Friday, January 25, 2008

Jed Christiansen with a fanastic primer on prediction markets and elections

Read the whole thing, via Chris Masse.

Jed points out the weakest point of my Intrade v. Zogby Showdown contests: Intrade contracts are winner-take-all, while Zogby poll statistics are linear probabilities. I attempt to normalize the "predictiveness" between them by looking first at the clear leader, if there is one, and then compare candidate probabilties to break ties. I also take snapshots on the eve of each election, a T-1 approach.

However, he also affirms points which I've made in the past:
What this also means is that prediction markets have to be “wrong” in order to be right. If all of the contracts trading at 80% actually occurred, the market would be incorrect; 1 in five contracts trading at 80% has to lose!

So when do we judge how accurate a prediction market is? Do we take the price from the week before an event? The day before? For an election, do we take it when the polls open? When the polls close?

In my opinion, it all comes down to your goals. InTrade lets traders trade contracts until a winner is settled, because they want an active and accurate marketplace. This has allowed contracts to swing wildly through the day, perhaps most notably in the 2004 Presidential election when leaked exit polls in the afternoon indicated a strong showing for Kerry, only to see actual results not match up with these polls. Other markets look to generate forecasts, so they would end at the point where the information from the forecast was required.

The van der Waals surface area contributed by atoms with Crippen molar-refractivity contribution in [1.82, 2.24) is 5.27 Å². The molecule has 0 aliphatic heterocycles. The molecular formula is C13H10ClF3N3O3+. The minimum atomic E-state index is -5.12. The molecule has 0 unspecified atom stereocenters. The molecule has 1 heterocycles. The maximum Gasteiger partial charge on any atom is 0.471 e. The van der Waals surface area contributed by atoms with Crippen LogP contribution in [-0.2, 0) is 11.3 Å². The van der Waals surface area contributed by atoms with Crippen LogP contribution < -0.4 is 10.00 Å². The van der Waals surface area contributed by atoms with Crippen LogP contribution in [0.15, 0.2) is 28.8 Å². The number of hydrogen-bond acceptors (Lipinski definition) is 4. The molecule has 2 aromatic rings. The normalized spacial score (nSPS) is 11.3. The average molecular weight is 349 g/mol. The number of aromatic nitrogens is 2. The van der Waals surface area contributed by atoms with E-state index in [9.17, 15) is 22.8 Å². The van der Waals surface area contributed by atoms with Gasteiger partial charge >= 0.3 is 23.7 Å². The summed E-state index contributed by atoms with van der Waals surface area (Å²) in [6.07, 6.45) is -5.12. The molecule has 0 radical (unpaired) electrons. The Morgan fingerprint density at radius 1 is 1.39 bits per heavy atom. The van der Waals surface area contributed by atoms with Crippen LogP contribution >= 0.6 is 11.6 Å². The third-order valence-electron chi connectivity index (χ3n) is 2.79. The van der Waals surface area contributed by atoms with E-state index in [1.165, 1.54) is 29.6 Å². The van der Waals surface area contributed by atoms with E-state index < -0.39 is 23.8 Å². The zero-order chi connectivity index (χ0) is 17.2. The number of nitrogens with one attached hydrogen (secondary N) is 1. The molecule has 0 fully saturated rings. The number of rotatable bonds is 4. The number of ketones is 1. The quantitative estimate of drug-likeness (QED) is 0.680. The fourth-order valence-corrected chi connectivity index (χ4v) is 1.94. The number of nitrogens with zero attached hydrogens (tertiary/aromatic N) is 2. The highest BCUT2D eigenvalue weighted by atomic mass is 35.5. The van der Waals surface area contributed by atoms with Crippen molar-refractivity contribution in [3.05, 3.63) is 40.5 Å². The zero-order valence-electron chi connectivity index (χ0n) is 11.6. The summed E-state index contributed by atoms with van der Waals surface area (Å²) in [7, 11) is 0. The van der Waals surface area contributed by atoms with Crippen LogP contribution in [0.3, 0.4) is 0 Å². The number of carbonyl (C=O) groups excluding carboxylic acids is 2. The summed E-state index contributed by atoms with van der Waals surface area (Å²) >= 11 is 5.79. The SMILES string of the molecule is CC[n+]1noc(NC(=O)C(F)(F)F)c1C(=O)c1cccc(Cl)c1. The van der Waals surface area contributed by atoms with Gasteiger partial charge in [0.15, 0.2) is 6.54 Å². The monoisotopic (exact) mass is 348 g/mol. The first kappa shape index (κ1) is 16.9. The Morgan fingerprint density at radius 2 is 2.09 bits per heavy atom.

A binary contract is either correct or it isn’t; there’s no good way to assess the quality of a single data point. What we do is assess the calibration of the marketplace. Of all the contracts judged with a 20% probability, do they happen 20% of the time? Of all the contracts judged with a 95% probability, do they happen 95% of the time? With sufficient data we can draw a calibration curve to determine accuracy in this manner. Prediction markets typically do quite well here.

Prediction markets should be compared to other forecasting methods, and not perfection. Let’s match up prediction markets against the cable-news talking heads and see who’s better. (I haven’t done so, but I would suggest that prediction markets would perform well.)
I hypothesize that individual contests will look quite bumpy. Across the entire set of data, which will approach 100 data cohorts, we'll be able to establish some clear trends and contrasts, and perhaps have a better designed experiment in 2012.

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